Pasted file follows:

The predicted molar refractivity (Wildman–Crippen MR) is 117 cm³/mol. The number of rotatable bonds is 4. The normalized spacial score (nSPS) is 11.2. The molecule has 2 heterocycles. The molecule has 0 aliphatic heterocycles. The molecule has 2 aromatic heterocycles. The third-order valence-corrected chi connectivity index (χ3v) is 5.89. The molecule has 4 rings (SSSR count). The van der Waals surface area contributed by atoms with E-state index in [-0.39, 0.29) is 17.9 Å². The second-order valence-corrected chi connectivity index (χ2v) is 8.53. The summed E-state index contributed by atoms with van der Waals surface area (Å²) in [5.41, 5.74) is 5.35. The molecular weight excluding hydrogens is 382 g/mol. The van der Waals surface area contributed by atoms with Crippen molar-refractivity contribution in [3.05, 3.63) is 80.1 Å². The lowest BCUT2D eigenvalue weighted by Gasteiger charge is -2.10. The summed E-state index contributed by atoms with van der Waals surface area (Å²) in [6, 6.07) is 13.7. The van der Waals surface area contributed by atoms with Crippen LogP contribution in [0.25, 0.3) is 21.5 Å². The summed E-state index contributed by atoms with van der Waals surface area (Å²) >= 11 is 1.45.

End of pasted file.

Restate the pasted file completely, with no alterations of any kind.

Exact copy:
The predicted molar refractivity (Wildman–Crippen MR) is 117 cm³/mol. The number of rotatable bonds is 4. The normalized spacial score (nSPS) is 11.2. The molecule has 2 heterocycles. The molecule has 0 aliphatic heterocycles. The molecule has 2 aromatic heterocycles. The third-order valence-corrected chi connectivity index (χ3v) is 5.89. The molecule has 4 rings (SSSR count). The van der Waals surface area contributed by atoms with E-state index in [-0.39, 0.29) is 17.9 Å². The second-order valence-corrected chi connectivity index (χ2v) is 8.53. The summed E-state index contributed by atoms with van der Waals surface area (Å²) in [5.41, 5.74) is 5.35. The molecular weight excluding hydrogens is 382 g/mol. The van der Waals surface area contributed by atoms with Crippen molar-refractivity contribution in [3.05, 3.63) is 80.1 Å². The lowest BCUT2D eigenvalue weighted by Gasteiger charge is -2.10. The summed E-state index contributed by atoms with van der Waals surface area (Å²) in [6, 6.07) is 13.7. The van der Waals surface area contributed by atoms with Crippen LogP contribution in [0.25, 0.3) is 21.5 Å². The summed E-state index contributed by atoms with van der Waals surface area (Å²) >= 11 is 1.45.